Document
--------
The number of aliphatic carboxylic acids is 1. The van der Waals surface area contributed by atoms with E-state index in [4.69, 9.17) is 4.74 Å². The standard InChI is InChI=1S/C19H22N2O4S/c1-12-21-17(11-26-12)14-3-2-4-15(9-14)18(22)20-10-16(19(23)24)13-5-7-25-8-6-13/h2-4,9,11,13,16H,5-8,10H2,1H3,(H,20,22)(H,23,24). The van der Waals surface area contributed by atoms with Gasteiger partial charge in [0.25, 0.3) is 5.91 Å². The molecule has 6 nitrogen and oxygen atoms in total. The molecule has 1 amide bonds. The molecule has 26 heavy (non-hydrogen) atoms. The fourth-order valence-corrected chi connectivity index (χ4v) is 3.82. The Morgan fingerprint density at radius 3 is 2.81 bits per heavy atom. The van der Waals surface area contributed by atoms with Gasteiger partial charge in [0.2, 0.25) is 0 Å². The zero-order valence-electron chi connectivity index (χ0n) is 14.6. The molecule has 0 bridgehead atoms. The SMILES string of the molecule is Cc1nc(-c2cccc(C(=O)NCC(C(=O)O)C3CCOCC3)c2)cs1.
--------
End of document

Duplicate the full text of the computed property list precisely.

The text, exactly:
The number of aliphatic carboxylic acids is 1. The van der Waals surface area contributed by atoms with E-state index in [4.69, 9.17) is 4.74 Å². The standard InChI is InChI=1S/C19H22N2O4S/c1-12-21-17(11-26-12)14-3-2-4-15(9-14)18(22)20-10-16(19(23)24)13-5-7-25-8-6-13/h2-4,9,11,13,16H,5-8,10H2,1H3,(H,20,22)(H,23,24). The van der Waals surface area contributed by atoms with Gasteiger partial charge in [0.25, 0.3) is 5.91 Å². The molecule has 6 nitrogen and oxygen atoms in total. The molecule has 1 amide bonds. The molecule has 26 heavy (non-hydrogen) atoms. The fourth-order valence-corrected chi connectivity index (χ4v) is 3.82. The Morgan fingerprint density at radius 3 is 2.81 bits per heavy atom. The van der Waals surface area contributed by atoms with Gasteiger partial charge in [0.2, 0.25) is 0 Å². The zero-order valence-electron chi connectivity index (χ0n) is 14.6. The molecule has 0 bridgehead atoms. The SMILES string of the molecule is Cc1nc(-c2cccc(C(=O)NCC(C(=O)O)C3CCOCC3)c2)cs1.